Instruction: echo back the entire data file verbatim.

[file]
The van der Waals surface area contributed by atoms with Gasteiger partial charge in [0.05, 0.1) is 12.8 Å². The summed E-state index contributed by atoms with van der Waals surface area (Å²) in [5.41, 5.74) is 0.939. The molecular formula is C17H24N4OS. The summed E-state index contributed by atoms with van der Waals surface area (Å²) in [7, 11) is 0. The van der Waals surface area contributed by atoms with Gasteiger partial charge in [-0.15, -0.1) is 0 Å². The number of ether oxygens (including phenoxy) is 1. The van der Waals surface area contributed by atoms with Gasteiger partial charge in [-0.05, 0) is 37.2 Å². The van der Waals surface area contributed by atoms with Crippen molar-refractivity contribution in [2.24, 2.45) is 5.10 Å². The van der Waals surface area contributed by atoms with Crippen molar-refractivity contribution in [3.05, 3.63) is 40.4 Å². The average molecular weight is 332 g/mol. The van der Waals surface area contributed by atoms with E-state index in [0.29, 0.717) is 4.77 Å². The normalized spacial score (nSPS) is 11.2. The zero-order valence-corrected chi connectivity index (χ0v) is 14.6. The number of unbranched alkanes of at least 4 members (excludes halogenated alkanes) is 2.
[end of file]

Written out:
The van der Waals surface area contributed by atoms with Gasteiger partial charge in [0.05, 0.1) is 12.8 Å². The summed E-state index contributed by atoms with van der Waals surface area (Å²) in [5.41, 5.74) is 0.939. The molecular formula is C17H24N4OS. The summed E-state index contributed by atoms with van der Waals surface area (Å²) in [7, 11) is 0. The van der Waals surface area contributed by atoms with Gasteiger partial charge in [-0.15, -0.1) is 0 Å². The number of ether oxygens (including phenoxy) is 1. The van der Waals surface area contributed by atoms with Gasteiger partial charge in [-0.05, 0) is 37.2 Å². The van der Waals surface area contributed by atoms with Crippen molar-refractivity contribution in [2.24, 2.45) is 5.10 Å². The van der Waals surface area contributed by atoms with Crippen molar-refractivity contribution in [3.05, 3.63) is 40.4 Å². The average molecular weight is 332 g/mol. The van der Waals surface area contributed by atoms with E-state index in [0.29, 0.717) is 4.77 Å². The normalized spacial score (nSPS) is 11.2. The zero-order valence-corrected chi connectivity index (χ0v) is 14.6. The number of unbranched alkanes of at least 4 members (excludes halogenated alkanes) is 2.